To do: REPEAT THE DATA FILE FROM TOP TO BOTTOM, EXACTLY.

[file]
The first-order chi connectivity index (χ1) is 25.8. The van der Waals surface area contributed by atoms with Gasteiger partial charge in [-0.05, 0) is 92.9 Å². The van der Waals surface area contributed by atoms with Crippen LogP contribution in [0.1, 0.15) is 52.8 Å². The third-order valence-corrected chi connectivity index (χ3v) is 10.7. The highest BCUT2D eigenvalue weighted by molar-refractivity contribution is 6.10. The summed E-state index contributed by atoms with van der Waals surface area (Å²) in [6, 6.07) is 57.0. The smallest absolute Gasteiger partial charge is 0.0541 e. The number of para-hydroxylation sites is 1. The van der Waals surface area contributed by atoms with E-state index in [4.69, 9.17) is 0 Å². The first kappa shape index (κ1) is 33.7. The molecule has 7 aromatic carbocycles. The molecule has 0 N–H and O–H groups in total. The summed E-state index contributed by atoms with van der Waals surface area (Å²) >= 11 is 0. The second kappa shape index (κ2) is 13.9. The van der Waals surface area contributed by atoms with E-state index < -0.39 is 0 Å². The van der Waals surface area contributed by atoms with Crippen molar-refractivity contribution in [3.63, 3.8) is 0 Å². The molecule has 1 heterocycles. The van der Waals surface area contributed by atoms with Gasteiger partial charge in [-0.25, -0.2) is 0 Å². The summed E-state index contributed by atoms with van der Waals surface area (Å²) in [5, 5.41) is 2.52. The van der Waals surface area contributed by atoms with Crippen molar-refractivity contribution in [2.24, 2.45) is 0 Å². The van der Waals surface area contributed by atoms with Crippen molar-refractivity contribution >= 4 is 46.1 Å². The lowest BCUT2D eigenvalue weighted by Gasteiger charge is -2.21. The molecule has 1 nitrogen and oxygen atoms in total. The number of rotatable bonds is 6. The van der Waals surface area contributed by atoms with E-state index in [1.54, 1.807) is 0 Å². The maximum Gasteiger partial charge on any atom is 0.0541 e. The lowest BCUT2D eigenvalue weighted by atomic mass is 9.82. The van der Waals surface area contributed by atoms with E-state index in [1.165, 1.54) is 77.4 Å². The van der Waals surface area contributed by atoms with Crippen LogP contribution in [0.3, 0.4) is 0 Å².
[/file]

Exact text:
The first-order chi connectivity index (χ1) is 25.8. The van der Waals surface area contributed by atoms with Gasteiger partial charge in [-0.05, 0) is 92.9 Å². The van der Waals surface area contributed by atoms with Crippen LogP contribution in [0.1, 0.15) is 52.8 Å². The third-order valence-corrected chi connectivity index (χ3v) is 10.7. The highest BCUT2D eigenvalue weighted by molar-refractivity contribution is 6.10. The summed E-state index contributed by atoms with van der Waals surface area (Å²) in [6, 6.07) is 57.0. The smallest absolute Gasteiger partial charge is 0.0541 e. The number of para-hydroxylation sites is 1. The van der Waals surface area contributed by atoms with E-state index in [4.69, 9.17) is 0 Å². The first kappa shape index (κ1) is 33.7. The molecule has 7 aromatic carbocycles. The molecule has 0 N–H and O–H groups in total. The summed E-state index contributed by atoms with van der Waals surface area (Å²) >= 11 is 0. The second kappa shape index (κ2) is 13.9. The van der Waals surface area contributed by atoms with E-state index < -0.39 is 0 Å². The van der Waals surface area contributed by atoms with Crippen molar-refractivity contribution in [3.63, 3.8) is 0 Å². The molecule has 1 heterocycles. The van der Waals surface area contributed by atoms with Gasteiger partial charge in [-0.25, -0.2) is 0 Å². The summed E-state index contributed by atoms with van der Waals surface area (Å²) in [5, 5.41) is 2.52. The van der Waals surface area contributed by atoms with Crippen molar-refractivity contribution in [2.24, 2.45) is 0 Å². The van der Waals surface area contributed by atoms with Crippen molar-refractivity contribution >= 4 is 46.1 Å². The lowest BCUT2D eigenvalue weighted by Gasteiger charge is -2.21. The molecule has 1 nitrogen and oxygen atoms in total. The number of rotatable bonds is 6. The van der Waals surface area contributed by atoms with E-state index in [1.54, 1.807) is 0 Å². The maximum Gasteiger partial charge on any atom is 0.0541 e. The lowest BCUT2D eigenvalue weighted by atomic mass is 9.82. The van der Waals surface area contributed by atoms with E-state index in [1.165, 1.54) is 77.4 Å². The van der Waals surface area contributed by atoms with Crippen LogP contribution in [0.3, 0.4) is 0 Å².